Perspective in P.o.P. and Flight Paths

The perspectives showcased in both People of Paper and Flight Paths shows how truly limited the human perspective is. One of the eeriest moments of my life–and I’ll never forget this–was this sudden enrapturing thought I had while I was in high school that I wil alwaysalwaysalways be me, looking out from these very eyes, and there is nothing I can do to change that. I am forever trapped in this corporeal state and can never truly take the vantage point of any other living creature besides myself. It scared the hell out of me when I first thought about, and it still gives me a sort of sense of desperation…I could surely use a moment to step outside of myself now and then–a sort of break from being ME– but it will nevernever come.

I suppose literature, film, all art, really, is a sort of self-escapism. One is able to take on the perspective and character of another (albeit potentially make-believe) soul. We find similarities in a character that resonate and relate to our own habits; perhaps we dislike them because their values are so different from our own. Or maybe we value the villian because it is such an escape into a consciousness so different from our own (or an escape into our subconscious, it could be argued). Anyhoo, in our own lives we are given one path, one limited view to observe from. In art we are given a wholly different perspective, or perhaps multiple ones.

The facet of multiple perspectives is the foundation of much of Plascencia’s method of storytelling. Flight Paths’ final chapter also follows a similar design. Plascencia is restricted to a sort of short anecdotes, told in a verbatim fashion regarding oft-similar events. It gives the story a nice round-about feel to it, as if you, as the reader, are slowly constructing the entirety of the scene through these multiple perspectives being piled atop one another. In Flight Paths it is a more simultaneous aesthetic, mostly due to the median (however its not so different than a sort of dialogue; perhaps its  that perfectly blue sky and eerie woooooshing noise that intensifies the event).

In either case, we again see the pursuit of a oneness, of capturing one event through several different perspectives. I find it to be a perfectly human instinct here. It’s not even a new technique, by any regard–simply an enhancement of an omniscient narration.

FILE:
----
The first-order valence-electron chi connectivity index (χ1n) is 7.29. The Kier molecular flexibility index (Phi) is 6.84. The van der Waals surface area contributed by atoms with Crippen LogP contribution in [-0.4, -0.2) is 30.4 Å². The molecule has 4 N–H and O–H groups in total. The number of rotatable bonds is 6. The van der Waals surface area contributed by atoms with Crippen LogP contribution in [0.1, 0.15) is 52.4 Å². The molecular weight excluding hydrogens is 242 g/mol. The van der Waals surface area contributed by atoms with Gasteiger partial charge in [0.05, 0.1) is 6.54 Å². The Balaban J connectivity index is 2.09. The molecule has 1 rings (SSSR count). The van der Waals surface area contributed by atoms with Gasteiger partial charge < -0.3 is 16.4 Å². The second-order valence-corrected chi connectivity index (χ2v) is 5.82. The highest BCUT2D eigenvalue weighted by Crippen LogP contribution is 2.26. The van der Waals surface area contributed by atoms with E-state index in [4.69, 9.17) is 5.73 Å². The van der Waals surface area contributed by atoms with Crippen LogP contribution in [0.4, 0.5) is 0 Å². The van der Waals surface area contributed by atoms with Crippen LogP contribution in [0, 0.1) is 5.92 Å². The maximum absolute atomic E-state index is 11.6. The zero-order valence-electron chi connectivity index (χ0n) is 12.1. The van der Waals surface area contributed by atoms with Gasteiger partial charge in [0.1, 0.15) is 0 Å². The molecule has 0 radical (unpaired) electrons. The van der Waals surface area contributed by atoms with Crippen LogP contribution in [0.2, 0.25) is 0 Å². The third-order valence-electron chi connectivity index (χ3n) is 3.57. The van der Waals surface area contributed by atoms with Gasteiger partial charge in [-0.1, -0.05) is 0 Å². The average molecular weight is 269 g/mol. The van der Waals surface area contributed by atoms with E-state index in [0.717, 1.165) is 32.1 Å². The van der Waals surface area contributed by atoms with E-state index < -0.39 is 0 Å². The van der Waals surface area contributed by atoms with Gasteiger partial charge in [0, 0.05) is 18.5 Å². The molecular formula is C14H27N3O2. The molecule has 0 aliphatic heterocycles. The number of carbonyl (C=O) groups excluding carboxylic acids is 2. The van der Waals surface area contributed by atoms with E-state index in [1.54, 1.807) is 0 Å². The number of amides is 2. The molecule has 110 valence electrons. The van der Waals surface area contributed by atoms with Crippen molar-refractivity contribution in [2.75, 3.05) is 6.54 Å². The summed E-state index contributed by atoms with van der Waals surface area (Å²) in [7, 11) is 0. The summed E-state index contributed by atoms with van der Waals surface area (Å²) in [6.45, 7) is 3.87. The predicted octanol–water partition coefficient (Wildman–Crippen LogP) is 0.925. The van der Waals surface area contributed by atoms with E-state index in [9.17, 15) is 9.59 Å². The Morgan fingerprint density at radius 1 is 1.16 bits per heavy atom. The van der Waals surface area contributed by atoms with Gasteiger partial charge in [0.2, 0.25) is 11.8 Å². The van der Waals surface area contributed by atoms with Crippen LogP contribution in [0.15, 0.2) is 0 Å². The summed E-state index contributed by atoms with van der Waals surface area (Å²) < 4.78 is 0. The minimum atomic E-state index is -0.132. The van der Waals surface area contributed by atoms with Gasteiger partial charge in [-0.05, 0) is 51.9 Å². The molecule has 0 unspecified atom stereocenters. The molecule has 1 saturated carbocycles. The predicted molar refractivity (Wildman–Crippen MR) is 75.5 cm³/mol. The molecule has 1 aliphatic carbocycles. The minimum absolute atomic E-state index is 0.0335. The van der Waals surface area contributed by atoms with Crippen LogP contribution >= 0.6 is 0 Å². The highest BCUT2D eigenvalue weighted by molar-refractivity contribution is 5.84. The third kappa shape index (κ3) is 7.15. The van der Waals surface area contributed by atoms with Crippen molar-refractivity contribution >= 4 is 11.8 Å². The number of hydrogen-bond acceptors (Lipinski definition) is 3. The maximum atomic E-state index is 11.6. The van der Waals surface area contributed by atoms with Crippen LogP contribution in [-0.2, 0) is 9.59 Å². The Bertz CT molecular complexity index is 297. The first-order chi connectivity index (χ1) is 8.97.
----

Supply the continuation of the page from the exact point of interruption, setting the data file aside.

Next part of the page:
Both works, People of Paper, especially, are sharp in this regard, as we are not just given all the players’ thoughts, but actually read them telling the story. So each story is given multiple angles, not just a sort of conscious update through one narrator; each character is supposedly his or her own narrator.

But some characters are not granted this right (full disclosure: I’ve only read 100 pages thus far). In fact their tales are told in a rather traditional 3rd person by a rather traditional omniscient narrator. What does this shift amount to? Well, it certainly adds a type of distance to these characters. The most important change that we see, in the case of Plascencia’s book, specifically, is that these characters (thus far it’s been Apolonio, Ramon Baretto and Santos) lose their own voice and, apparently, control over their fate (Santos especially). It is very much the same war that Federico de la Fe is fighting and leaves the reader questioning who is narrating those parts. Curious to see where this goes throughout the rest of the story…—-can we see all at once? And can we ever escape ourselves?

Steve Whisler

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~ by PDG on March 29, 2010.

 
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